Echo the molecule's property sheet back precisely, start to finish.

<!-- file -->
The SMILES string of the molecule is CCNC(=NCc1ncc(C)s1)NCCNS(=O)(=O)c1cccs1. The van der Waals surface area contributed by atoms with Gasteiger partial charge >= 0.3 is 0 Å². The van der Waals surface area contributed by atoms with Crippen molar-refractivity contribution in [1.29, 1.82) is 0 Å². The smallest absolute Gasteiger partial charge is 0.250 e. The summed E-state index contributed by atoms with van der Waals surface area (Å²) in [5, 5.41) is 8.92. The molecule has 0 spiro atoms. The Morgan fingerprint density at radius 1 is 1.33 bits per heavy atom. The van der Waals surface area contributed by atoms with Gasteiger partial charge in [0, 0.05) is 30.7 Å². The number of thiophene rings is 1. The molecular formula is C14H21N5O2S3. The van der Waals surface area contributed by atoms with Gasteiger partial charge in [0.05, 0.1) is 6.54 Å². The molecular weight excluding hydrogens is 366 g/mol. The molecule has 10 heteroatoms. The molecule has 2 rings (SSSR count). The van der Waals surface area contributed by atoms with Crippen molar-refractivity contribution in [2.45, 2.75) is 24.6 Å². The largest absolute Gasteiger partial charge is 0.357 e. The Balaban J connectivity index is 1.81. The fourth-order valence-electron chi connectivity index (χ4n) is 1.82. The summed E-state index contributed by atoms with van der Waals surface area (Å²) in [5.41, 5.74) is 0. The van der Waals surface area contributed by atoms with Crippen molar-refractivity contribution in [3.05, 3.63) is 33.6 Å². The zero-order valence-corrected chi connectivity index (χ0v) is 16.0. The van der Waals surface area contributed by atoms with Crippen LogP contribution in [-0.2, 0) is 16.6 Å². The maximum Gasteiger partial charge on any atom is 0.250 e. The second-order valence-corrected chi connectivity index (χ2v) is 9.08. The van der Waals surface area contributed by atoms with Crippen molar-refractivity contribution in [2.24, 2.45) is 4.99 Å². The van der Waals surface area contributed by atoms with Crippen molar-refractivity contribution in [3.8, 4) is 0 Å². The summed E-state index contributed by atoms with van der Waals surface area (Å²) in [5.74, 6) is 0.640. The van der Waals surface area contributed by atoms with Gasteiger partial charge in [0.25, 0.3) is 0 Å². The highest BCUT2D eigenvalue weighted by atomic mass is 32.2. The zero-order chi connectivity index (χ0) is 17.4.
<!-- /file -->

The SMILES string of the molecule is CCNC(=NCc1ncc(C)s1)NCCNS(=O)(=O)c1cccs1. The van der Waals surface area contributed by atoms with Gasteiger partial charge >= 0.3 is 0 Å². The van der Waals surface area contributed by atoms with Crippen molar-refractivity contribution in [1.29, 1.82) is 0 Å². The smallest absolute Gasteiger partial charge is 0.250 e. The summed E-state index contributed by atoms with van der Waals surface area (Å²) in [5, 5.41) is 8.92. The molecule has 0 spiro atoms. The Morgan fingerprint density at radius 1 is 1.33 bits per heavy atom. The van der Waals surface area contributed by atoms with Gasteiger partial charge in [0, 0.05) is 30.7 Å². The number of thiophene rings is 1. The molecular formula is C14H21N5O2S3. The van der Waals surface area contributed by atoms with Gasteiger partial charge in [0.05, 0.1) is 6.54 Å². The molecular weight excluding hydrogens is 366 g/mol. The molecule has 10 heteroatoms. The molecule has 2 rings (SSSR count). The van der Waals surface area contributed by atoms with Crippen molar-refractivity contribution in [2.45, 2.75) is 24.6 Å². The largest absolute Gasteiger partial charge is 0.357 e. The Balaban J connectivity index is 1.81. The fourth-order valence-electron chi connectivity index (χ4n) is 1.82. The summed E-state index contributed by atoms with van der Waals surface area (Å²) in [5.41, 5.74) is 0. The van der Waals surface area contributed by atoms with Crippen molar-refractivity contribution in [3.05, 3.63) is 33.6 Å². The zero-order valence-corrected chi connectivity index (χ0v) is 16.0. The van der Waals surface area contributed by atoms with Crippen LogP contribution in [-0.2, 0) is 16.6 Å². The maximum Gasteiger partial charge on any atom is 0.250 e. The second-order valence-corrected chi connectivity index (χ2v) is 9.08. The van der Waals surface area contributed by atoms with Crippen molar-refractivity contribution in [2.24, 2.45) is 4.99 Å². The van der Waals surface area contributed by atoms with Crippen molar-refractivity contribution in [3.8, 4) is 0 Å². The summed E-state index contributed by atoms with van der Waals surface area (Å²) in [5.74, 6) is 0.640. The van der Waals surface area contributed by atoms with Gasteiger partial charge in [0.25, 0.3) is 0 Å². The highest BCUT2D eigenvalue weighted by atomic mass is 32.2. The zero-order chi connectivity index (χ0) is 17.4.